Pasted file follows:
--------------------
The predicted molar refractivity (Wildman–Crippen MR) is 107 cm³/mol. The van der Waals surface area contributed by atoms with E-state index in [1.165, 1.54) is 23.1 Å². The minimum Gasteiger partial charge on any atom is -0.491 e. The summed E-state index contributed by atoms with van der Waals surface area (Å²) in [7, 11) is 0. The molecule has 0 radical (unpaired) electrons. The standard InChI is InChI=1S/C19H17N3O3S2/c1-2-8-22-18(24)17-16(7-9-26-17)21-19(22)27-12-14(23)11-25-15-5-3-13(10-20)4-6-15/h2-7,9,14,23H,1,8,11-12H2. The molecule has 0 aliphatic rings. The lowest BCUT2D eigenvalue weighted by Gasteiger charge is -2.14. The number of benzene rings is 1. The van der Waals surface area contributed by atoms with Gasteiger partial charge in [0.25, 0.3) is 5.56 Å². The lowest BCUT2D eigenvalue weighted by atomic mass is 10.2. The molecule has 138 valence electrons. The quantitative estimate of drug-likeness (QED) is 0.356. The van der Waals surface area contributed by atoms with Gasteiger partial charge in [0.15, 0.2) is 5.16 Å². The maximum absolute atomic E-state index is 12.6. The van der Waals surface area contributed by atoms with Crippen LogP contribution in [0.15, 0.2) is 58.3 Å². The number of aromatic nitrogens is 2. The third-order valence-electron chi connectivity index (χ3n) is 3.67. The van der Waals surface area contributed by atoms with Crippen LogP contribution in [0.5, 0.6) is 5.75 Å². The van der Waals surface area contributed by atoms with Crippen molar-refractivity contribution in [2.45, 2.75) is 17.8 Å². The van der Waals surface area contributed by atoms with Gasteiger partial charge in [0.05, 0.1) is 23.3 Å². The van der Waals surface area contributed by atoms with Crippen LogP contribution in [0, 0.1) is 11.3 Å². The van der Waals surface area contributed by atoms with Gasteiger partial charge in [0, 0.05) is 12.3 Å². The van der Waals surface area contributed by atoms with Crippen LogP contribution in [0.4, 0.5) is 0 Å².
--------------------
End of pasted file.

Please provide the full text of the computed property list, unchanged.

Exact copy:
The predicted molar refractivity (Wildman–Crippen MR) is 107 cm³/mol. The van der Waals surface area contributed by atoms with E-state index in [1.165, 1.54) is 23.1 Å². The minimum Gasteiger partial charge on any atom is -0.491 e. The summed E-state index contributed by atoms with van der Waals surface area (Å²) in [7, 11) is 0. The molecule has 0 radical (unpaired) electrons. The standard InChI is InChI=1S/C19H17N3O3S2/c1-2-8-22-18(24)17-16(7-9-26-17)21-19(22)27-12-14(23)11-25-15-5-3-13(10-20)4-6-15/h2-7,9,14,23H,1,8,11-12H2. The molecule has 0 aliphatic rings. The lowest BCUT2D eigenvalue weighted by Gasteiger charge is -2.14. The number of benzene rings is 1. The van der Waals surface area contributed by atoms with Gasteiger partial charge in [0.25, 0.3) is 5.56 Å². The lowest BCUT2D eigenvalue weighted by atomic mass is 10.2. The molecule has 138 valence electrons. The quantitative estimate of drug-likeness (QED) is 0.356. The van der Waals surface area contributed by atoms with Gasteiger partial charge in [0.15, 0.2) is 5.16 Å². The maximum absolute atomic E-state index is 12.6. The van der Waals surface area contributed by atoms with Crippen LogP contribution in [0.15, 0.2) is 58.3 Å². The number of aromatic nitrogens is 2. The third-order valence-electron chi connectivity index (χ3n) is 3.67. The van der Waals surface area contributed by atoms with Crippen LogP contribution in [0.5, 0.6) is 5.75 Å². The van der Waals surface area contributed by atoms with Crippen molar-refractivity contribution in [2.45, 2.75) is 17.8 Å². The van der Waals surface area contributed by atoms with Gasteiger partial charge in [0.05, 0.1) is 23.3 Å². The van der Waals surface area contributed by atoms with Crippen LogP contribution in [0, 0.1) is 11.3 Å². The van der Waals surface area contributed by atoms with Gasteiger partial charge in [0, 0.05) is 12.3 Å². The van der Waals surface area contributed by atoms with Crippen LogP contribution in [0.4, 0.5) is 0 Å².